Facebook unveiled its smart glasses last Thursday, September 16, 2021. A day after the product launched, Reuters reports that Ireland’s Data Privacy Commissioner had grown concerned over the effectiveness of the LED indicator light on the specs in notifying people if they are being recorded.
The smart glasses launched by Facebook is created in partnership with EssiloLuxottica, the renowned Ray-Ban maker, states Reuters. The glasses line will be called Ray-Ban Stories and would start at $299.
The smart glasses are unique in that it allows users to capture short clips and photos and share these on Facebook using a companion app, take calls, and even listen to music.
These glasses are equipped with two 5-megapixel cameras that are seamlessly embedded into the frame, said Tech Crunch. These cameras can easily be activated through a voice command or simply by tapping them.
In addition to a camera, Facebook chose to embed a small white LED within the frame of the glasses frame to indicate that the Ray-Ban is being used for recording.
Apart from the Irish regulator, Tech Crunch also revealed that the Garante, the Italian privacy watchdog, had also raised similar concerns over the coming of the smart glasses. Both of these commissioners are worried that the LED light located on the Ray-Bans might be too small.
Reuters revealed that the Garante had also reached out to Facebook on September 10, 2021, regarding the compliance of the smart glasses with existing privacy laws.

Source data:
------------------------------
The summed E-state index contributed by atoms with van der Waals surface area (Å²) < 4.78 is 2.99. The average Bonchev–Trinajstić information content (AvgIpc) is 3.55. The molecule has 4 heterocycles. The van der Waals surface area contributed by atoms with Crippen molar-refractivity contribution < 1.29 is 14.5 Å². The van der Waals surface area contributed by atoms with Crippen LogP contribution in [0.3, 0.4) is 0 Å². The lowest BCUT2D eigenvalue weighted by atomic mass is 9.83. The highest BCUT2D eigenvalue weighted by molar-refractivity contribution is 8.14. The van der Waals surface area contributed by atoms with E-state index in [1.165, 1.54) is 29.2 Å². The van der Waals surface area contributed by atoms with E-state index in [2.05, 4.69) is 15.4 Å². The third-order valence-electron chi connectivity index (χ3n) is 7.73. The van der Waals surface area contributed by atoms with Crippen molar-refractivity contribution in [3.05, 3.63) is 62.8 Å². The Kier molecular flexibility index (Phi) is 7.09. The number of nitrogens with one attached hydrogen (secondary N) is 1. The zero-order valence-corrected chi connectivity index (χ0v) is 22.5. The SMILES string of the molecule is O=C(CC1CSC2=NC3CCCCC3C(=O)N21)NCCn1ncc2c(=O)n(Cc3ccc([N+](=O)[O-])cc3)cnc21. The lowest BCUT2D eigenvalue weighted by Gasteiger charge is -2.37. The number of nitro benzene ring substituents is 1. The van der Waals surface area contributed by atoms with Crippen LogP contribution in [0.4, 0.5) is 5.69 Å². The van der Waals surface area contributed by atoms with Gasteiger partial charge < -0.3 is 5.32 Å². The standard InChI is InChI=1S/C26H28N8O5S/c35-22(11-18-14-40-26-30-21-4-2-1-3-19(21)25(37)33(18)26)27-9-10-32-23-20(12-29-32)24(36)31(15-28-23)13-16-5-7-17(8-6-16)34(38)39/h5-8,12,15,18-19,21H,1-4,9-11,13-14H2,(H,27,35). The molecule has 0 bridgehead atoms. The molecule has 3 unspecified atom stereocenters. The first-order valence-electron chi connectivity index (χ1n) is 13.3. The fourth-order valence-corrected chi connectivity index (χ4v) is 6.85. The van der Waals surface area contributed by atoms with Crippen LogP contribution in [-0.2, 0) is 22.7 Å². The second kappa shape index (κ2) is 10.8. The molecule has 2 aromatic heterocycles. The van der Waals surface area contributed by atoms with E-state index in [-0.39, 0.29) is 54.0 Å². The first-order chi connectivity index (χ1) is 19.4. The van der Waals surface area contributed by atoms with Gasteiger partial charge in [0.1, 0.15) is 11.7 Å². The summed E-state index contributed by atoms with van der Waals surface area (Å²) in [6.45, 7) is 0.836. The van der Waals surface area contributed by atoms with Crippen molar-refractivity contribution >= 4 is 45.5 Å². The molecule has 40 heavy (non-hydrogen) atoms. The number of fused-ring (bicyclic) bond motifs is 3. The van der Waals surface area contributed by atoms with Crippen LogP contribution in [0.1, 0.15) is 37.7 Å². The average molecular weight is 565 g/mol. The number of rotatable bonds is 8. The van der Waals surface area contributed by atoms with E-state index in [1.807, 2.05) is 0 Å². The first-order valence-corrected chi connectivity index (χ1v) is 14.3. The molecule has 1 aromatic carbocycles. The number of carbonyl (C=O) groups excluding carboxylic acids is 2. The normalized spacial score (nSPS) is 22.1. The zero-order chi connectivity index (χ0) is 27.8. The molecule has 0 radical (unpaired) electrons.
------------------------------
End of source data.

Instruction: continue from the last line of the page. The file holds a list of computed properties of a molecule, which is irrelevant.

In a statement, the organizations remarked that they are “concerned about the means by which those captured in the videos and photos can receive notice they are being recorded.”
“It has not been demonstrated to the DPC and Garante that comprehensive testing in the field was done by Facebook or Ray-Ban to ensure the indicator LED light is an effective means of giving notice,” continued the DPC in a statement.
“While it is accepted that many devices including smart phones can record third party individuals, it is generally the case that the camera or the phone is visible as the device by which recording is happening, thereby putting those captured in the recordings on notice,” said the Irish regulator.
Tech Crunch reportedly reached out to the social media giant for a response. A representative from Facebook told the news site that they will be cooperating with the data privacy commissioners in the EU, with the Irish watchdog in the lead. It will also further expand on how the new technology works and the controls placed on it.